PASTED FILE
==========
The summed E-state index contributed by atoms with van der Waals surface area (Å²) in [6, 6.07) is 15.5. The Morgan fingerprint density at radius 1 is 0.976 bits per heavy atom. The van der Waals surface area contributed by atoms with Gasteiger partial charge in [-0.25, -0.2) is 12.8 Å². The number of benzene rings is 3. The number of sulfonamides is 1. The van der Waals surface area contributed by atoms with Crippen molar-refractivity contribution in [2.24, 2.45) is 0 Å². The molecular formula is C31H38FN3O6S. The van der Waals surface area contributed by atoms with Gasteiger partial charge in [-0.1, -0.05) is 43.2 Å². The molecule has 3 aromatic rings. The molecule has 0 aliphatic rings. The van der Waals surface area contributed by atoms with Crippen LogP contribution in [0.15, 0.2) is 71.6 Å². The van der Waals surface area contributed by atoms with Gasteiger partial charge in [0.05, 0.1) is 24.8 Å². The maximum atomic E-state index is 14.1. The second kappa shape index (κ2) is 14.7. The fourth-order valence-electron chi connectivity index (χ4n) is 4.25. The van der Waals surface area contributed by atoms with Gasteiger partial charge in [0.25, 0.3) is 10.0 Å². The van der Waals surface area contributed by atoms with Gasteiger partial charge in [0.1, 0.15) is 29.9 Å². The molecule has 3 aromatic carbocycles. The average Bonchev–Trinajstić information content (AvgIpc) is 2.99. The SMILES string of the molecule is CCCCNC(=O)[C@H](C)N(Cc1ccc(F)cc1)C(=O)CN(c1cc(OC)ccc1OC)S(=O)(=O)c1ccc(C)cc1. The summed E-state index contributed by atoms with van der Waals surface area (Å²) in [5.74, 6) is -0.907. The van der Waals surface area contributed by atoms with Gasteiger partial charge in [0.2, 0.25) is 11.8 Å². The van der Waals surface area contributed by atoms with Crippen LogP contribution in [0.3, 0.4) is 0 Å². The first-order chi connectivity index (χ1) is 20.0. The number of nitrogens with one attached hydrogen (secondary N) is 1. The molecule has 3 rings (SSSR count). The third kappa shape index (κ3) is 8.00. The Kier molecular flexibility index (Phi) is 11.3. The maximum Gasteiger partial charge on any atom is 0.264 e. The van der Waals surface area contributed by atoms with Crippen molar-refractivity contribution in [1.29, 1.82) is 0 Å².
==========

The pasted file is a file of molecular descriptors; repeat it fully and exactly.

The summed E-state index contributed by atoms with van der Waals surface area (Å²) in [6, 6.07) is 15.5. The Morgan fingerprint density at radius 1 is 0.976 bits per heavy atom. The van der Waals surface area contributed by atoms with Gasteiger partial charge in [-0.25, -0.2) is 12.8 Å². The number of benzene rings is 3. The number of sulfonamides is 1. The van der Waals surface area contributed by atoms with Crippen molar-refractivity contribution in [2.24, 2.45) is 0 Å². The molecular formula is C31H38FN3O6S. The van der Waals surface area contributed by atoms with Gasteiger partial charge in [-0.1, -0.05) is 43.2 Å². The molecule has 3 aromatic rings. The molecule has 0 aliphatic rings. The van der Waals surface area contributed by atoms with Crippen LogP contribution in [0.15, 0.2) is 71.6 Å². The van der Waals surface area contributed by atoms with Gasteiger partial charge in [0.05, 0.1) is 24.8 Å². The maximum atomic E-state index is 14.1. The second kappa shape index (κ2) is 14.7. The fourth-order valence-electron chi connectivity index (χ4n) is 4.25. The van der Waals surface area contributed by atoms with Gasteiger partial charge in [0.25, 0.3) is 10.0 Å². The van der Waals surface area contributed by atoms with Gasteiger partial charge in [0.1, 0.15) is 29.9 Å². The molecule has 3 aromatic carbocycles. The average Bonchev–Trinajstić information content (AvgIpc) is 2.99. The SMILES string of the molecule is CCCCNC(=O)[C@H](C)N(Cc1ccc(F)cc1)C(=O)CN(c1cc(OC)ccc1OC)S(=O)(=O)c1ccc(C)cc1. The summed E-state index contributed by atoms with van der Waals surface area (Å²) in [5.74, 6) is -0.907. The van der Waals surface area contributed by atoms with Gasteiger partial charge in [0.2, 0.25) is 11.8 Å². The van der Waals surface area contributed by atoms with Crippen LogP contribution in [0.3, 0.4) is 0 Å². The first-order chi connectivity index (χ1) is 20.0. The number of nitrogens with one attached hydrogen (secondary N) is 1. The molecule has 3 rings (SSSR count). The third kappa shape index (κ3) is 8.00. The Kier molecular flexibility index (Phi) is 11.3. The maximum Gasteiger partial charge on any atom is 0.264 e. The van der Waals surface area contributed by atoms with Crippen molar-refractivity contribution in [1.29, 1.82) is 0 Å².